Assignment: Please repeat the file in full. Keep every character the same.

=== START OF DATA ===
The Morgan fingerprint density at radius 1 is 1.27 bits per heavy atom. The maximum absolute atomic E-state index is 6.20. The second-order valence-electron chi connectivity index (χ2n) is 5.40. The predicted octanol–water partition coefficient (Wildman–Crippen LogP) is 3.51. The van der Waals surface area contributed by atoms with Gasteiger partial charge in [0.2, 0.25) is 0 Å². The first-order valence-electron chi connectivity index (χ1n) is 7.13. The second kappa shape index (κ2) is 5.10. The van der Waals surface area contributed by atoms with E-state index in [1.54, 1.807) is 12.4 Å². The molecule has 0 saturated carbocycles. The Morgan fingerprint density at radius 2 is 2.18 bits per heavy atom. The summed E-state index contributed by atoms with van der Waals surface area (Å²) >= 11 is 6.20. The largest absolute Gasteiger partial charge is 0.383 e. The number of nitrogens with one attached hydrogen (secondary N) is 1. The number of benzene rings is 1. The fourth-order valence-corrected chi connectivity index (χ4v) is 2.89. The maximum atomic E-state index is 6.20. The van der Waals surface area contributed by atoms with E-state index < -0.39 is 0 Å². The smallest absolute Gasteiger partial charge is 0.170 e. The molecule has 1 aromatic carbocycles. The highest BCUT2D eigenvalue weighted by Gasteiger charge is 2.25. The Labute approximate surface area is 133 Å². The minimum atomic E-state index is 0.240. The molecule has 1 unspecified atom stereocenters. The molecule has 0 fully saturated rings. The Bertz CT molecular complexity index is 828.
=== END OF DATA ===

The Morgan fingerprint density at radius 1 is 1.27 bits per heavy atom. The maximum absolute atomic E-state index is 6.20. The second-order valence-electron chi connectivity index (χ2n) is 5.40. The predicted octanol–water partition coefficient (Wildman–Crippen LogP) is 3.51. The van der Waals surface area contributed by atoms with Gasteiger partial charge in [0.2, 0.25) is 0 Å². The first-order valence-electron chi connectivity index (χ1n) is 7.13. The second kappa shape index (κ2) is 5.10. The van der Waals surface area contributed by atoms with E-state index in [1.54, 1.807) is 12.4 Å². The molecule has 0 saturated carbocycles. The Morgan fingerprint density at radius 2 is 2.18 bits per heavy atom. The summed E-state index contributed by atoms with van der Waals surface area (Å²) >= 11 is 6.20. The largest absolute Gasteiger partial charge is 0.383 e. The number of nitrogens with one attached hydrogen (secondary N) is 1. The number of benzene rings is 1. The fourth-order valence-corrected chi connectivity index (χ4v) is 2.89. The maximum atomic E-state index is 6.20. The van der Waals surface area contributed by atoms with E-state index < -0.39 is 0 Å². The smallest absolute Gasteiger partial charge is 0.170 e. The molecule has 1 aromatic carbocycles. The highest BCUT2D eigenvalue weighted by Gasteiger charge is 2.25. The Labute approximate surface area is 133 Å². The minimum atomic E-state index is 0.240. The molecule has 1 unspecified atom stereocenters. The molecule has 0 fully saturated rings. The Bertz CT molecular complexity index is 828.